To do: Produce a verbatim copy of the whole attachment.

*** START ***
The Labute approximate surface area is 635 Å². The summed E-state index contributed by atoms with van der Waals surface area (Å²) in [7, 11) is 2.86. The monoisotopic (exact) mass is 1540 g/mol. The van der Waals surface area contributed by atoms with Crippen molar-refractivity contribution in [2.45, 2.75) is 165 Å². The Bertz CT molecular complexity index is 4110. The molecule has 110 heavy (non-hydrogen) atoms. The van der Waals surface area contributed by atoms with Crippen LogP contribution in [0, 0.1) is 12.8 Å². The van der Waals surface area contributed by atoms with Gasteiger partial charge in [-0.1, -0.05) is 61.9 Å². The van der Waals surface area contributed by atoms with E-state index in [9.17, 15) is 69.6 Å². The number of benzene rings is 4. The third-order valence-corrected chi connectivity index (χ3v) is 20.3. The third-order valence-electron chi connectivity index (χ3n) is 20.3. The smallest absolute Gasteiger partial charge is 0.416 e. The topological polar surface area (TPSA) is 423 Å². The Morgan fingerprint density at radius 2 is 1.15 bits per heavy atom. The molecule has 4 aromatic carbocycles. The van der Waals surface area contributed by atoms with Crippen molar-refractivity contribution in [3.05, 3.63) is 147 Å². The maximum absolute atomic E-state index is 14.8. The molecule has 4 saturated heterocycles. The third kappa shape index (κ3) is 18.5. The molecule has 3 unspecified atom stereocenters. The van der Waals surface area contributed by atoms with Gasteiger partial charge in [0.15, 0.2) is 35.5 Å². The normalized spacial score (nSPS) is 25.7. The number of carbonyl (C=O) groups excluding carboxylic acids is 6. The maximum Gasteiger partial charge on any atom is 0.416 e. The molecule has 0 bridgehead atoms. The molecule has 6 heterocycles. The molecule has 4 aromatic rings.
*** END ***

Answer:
The Labute approximate surface area is 635 Å². The summed E-state index contributed by atoms with van der Waals surface area (Å²) in [7, 11) is 2.86. The monoisotopic (exact) mass is 1540 g/mol. The van der Waals surface area contributed by atoms with Crippen molar-refractivity contribution in [2.45, 2.75) is 165 Å². The Bertz CT molecular complexity index is 4110. The molecule has 110 heavy (non-hydrogen) atoms. The van der Waals surface area contributed by atoms with Crippen LogP contribution in [0, 0.1) is 12.8 Å². The van der Waals surface area contributed by atoms with Gasteiger partial charge in [-0.1, -0.05) is 61.9 Å². The van der Waals surface area contributed by atoms with E-state index in [9.17, 15) is 69.6 Å². The number of benzene rings is 4. The third-order valence-corrected chi connectivity index (χ3v) is 20.3. The third-order valence-electron chi connectivity index (χ3n) is 20.3. The smallest absolute Gasteiger partial charge is 0.416 e. The topological polar surface area (TPSA) is 423 Å². The Morgan fingerprint density at radius 2 is 1.15 bits per heavy atom. The molecule has 4 aromatic carbocycles. The van der Waals surface area contributed by atoms with Crippen molar-refractivity contribution in [3.05, 3.63) is 147 Å². The maximum absolute atomic E-state index is 14.8. The molecule has 4 saturated heterocycles. The third kappa shape index (κ3) is 18.5. The molecule has 3 unspecified atom stereocenters. The van der Waals surface area contributed by atoms with Gasteiger partial charge in [0.15, 0.2) is 35.5 Å². The normalized spacial score (nSPS) is 25.7. The number of carbonyl (C=O) groups excluding carboxylic acids is 6. The maximum Gasteiger partial charge on any atom is 0.416 e. The molecule has 0 bridgehead atoms. The molecule has 6 heterocycles. The molecule has 4 aromatic rings.